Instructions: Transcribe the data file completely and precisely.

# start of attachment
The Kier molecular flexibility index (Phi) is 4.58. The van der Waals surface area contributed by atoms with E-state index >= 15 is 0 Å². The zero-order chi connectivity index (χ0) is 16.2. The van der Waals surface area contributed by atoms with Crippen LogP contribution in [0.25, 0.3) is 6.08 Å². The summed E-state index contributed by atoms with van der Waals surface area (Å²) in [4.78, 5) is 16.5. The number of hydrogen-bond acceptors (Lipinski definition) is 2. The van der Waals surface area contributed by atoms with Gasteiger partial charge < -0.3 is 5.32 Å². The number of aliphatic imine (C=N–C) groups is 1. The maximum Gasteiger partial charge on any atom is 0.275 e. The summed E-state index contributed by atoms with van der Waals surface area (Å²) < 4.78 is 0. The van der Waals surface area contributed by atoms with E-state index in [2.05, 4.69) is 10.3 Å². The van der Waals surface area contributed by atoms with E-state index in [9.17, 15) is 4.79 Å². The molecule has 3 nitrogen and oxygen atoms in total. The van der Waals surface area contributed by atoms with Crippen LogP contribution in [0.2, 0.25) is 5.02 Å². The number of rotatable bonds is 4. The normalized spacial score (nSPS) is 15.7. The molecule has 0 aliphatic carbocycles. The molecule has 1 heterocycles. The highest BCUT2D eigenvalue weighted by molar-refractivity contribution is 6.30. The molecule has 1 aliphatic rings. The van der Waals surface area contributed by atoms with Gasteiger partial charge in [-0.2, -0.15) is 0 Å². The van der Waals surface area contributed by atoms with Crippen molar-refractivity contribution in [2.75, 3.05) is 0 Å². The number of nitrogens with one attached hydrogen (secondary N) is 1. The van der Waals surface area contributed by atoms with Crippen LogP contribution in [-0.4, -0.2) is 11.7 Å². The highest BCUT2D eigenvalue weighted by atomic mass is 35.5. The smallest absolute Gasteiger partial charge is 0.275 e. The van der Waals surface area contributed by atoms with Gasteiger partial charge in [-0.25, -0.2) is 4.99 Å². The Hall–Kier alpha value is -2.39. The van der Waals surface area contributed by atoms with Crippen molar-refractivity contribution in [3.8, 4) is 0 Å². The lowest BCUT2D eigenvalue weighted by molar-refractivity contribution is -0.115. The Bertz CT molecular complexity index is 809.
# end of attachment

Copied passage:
The Kier molecular flexibility index (Phi) is 4.58. The van der Waals surface area contributed by atoms with E-state index >= 15 is 0 Å². The zero-order chi connectivity index (χ0) is 16.2. The van der Waals surface area contributed by atoms with Crippen LogP contribution in [0.25, 0.3) is 6.08 Å². The summed E-state index contributed by atoms with van der Waals surface area (Å²) in [4.78, 5) is 16.5. The number of hydrogen-bond acceptors (Lipinski definition) is 2. The van der Waals surface area contributed by atoms with Gasteiger partial charge < -0.3 is 5.32 Å². The number of aliphatic imine (C=N–C) groups is 1. The maximum Gasteiger partial charge on any atom is 0.275 e. The summed E-state index contributed by atoms with van der Waals surface area (Å²) < 4.78 is 0. The van der Waals surface area contributed by atoms with E-state index in [2.05, 4.69) is 10.3 Å². The van der Waals surface area contributed by atoms with E-state index in [9.17, 15) is 4.79 Å². The molecule has 3 nitrogen and oxygen atoms in total. The van der Waals surface area contributed by atoms with Crippen LogP contribution in [0.2, 0.25) is 5.02 Å². The number of rotatable bonds is 4. The normalized spacial score (nSPS) is 15.7. The molecule has 0 aliphatic carbocycles. The molecule has 1 heterocycles. The highest BCUT2D eigenvalue weighted by molar-refractivity contribution is 6.30. The molecule has 1 aliphatic rings. The van der Waals surface area contributed by atoms with Gasteiger partial charge in [-0.2, -0.15) is 0 Å². The van der Waals surface area contributed by atoms with Crippen molar-refractivity contribution in [2.75, 3.05) is 0 Å². The number of nitrogens with one attached hydrogen (secondary N) is 1. The van der Waals surface area contributed by atoms with Crippen LogP contribution in [-0.4, -0.2) is 11.7 Å². The highest BCUT2D eigenvalue weighted by atomic mass is 35.5. The smallest absolute Gasteiger partial charge is 0.275 e. The van der Waals surface area contributed by atoms with Gasteiger partial charge in [-0.25, -0.2) is 4.99 Å². The Hall–Kier alpha value is -2.39. The van der Waals surface area contributed by atoms with Crippen molar-refractivity contribution in [3.8, 4) is 0 Å². The lowest BCUT2D eigenvalue weighted by molar-refractivity contribution is -0.115. The Bertz CT molecular complexity index is 809.